Unlike the other Presiding Elder, Harvey B. Musselman, he liked to eat. Jill Davidson, in her paper on Harvey Musselman, stated, “H.B. was determined not to be overweight himself. He was always fit and trim. He did not want to be a big eater.” It seems that the Pennsylvania Dutch liked food high in cholesterol. Not much was known about heart disease in those days and William George became quite overweight. On November 26, 1941 the weather was nice and William decided to plant some trees in his yard but at 11:00 A.M. he suffered a heart attack and died suddenly. Funeral services were held at the Easton church on November 28 by the pastor, Timothy D. Gehret and at the Allentown church the next afternoon, by Harvey B. Musselman. William George had led a busy life, serving as a pastor and then as Presiding Elder of the Easton District and President of the Gospel Herald Society.

      His widow, Elizabeth, continued to live in Palmer Township and later began to sell the Encyclopedia Britannica. Around 1975 she underwent an operation in the Allentown Hospital. She wasn’t a woman to remain idle and while recuperating sold encyclopedias to three of the doctors there. Quite health conscious, she ate lightly but well and seemed to favor fish for meat. She later moved into an apartment at Wilson Boro. Every day, rain or shine, she went for a walk. She then moved to our Home in Nazareth and after 1 ½ years moved to an assisted living facility near Harleysville. I was her pastor at the Easton church and new families began coming. Many of the original congregation did not welcome the new people. Elizabeth, however, was very friendly to them and even brought in some new people herself. Born on May 1, 1886, probably at the Kinsell homestead, she lived until October 4, 1980, dying at Grandview Hospital in Sellersville. She was 94 years old.

      William Schwartz Gehman and many of his descendants made a definite contribution to God’s work in our Conference which today is called the Bible Fellowship Church. William George was the only son to preach but many descendants became active workers in the church. Two granddaughters married preachers and a great-grandson became a preacher for a time. Wives of descendants became active church workers. His dedication and service was not forgotten.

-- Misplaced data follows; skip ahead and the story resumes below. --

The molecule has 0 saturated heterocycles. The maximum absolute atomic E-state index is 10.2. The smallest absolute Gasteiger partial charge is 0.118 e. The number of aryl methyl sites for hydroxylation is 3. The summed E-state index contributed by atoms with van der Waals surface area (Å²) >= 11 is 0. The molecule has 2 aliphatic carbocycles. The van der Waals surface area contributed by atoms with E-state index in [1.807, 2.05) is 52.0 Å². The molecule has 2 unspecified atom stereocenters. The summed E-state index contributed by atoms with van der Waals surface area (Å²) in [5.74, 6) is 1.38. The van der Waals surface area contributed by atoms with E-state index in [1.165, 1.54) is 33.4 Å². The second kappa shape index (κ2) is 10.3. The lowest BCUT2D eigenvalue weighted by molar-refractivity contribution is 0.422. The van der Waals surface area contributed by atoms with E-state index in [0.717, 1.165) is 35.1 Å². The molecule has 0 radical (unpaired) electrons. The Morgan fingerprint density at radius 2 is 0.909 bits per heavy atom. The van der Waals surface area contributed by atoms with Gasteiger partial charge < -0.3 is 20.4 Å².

(* Some editorial comments from RET. Some debates are of the sort that can really fire you up. Some insist, as LeRoy shows, that William Gehman used the middle initial S. in his name. No one was more adamant than the late Bright Heist. It is true that it was a custom of the time to make a child’s middle name that of the mother’s maiden name. It is also true that the maiden name of Anna Gehman was Schwartz. While I cannot get roused up for this debate, I maintain that I have never seen a middle initial for William Gehman in any writing or set of minutes even though almost all of the names around his used middle initials. I would not suggest that he never used an initial. I am saying that I have never seen it in any printed record or document. )


      Rev. Peter Meyer, together with his three brothers, William, Jacob, Henry, one sister (name not known) and their mother (a widow) came to America about 1741 or later. The family members were born and lived in Switzerland. They fled from the fatherland during the fierce persecution of the Mennonites by the Calvinists, or State (Reformed) church, to the Palatinate in Germany, were they remained with friends in the vicinity of Kerbach for about a year, after which they emigrated to America. The mother married a second husband by the name of Nickey Schaafroth, but had no children by this marriage. The sister was the oldest of the children. She married a man by the-name of Schatz (Schantz?) but also had no children. Peter was the oldest son and Henry the youngest. Peter, William and Henry settled in Springfield Township, Bucks County, and Jacob at Centre Valley, in Saucon Township, Lehigh County. They were all farmers and members of the Mennonite Church. Peter was a minister in Switzerland and was one of the early ministers of the Mennonite Church in Springfield. Jacob was also a minister, and preached in the Saucon Mennonite church.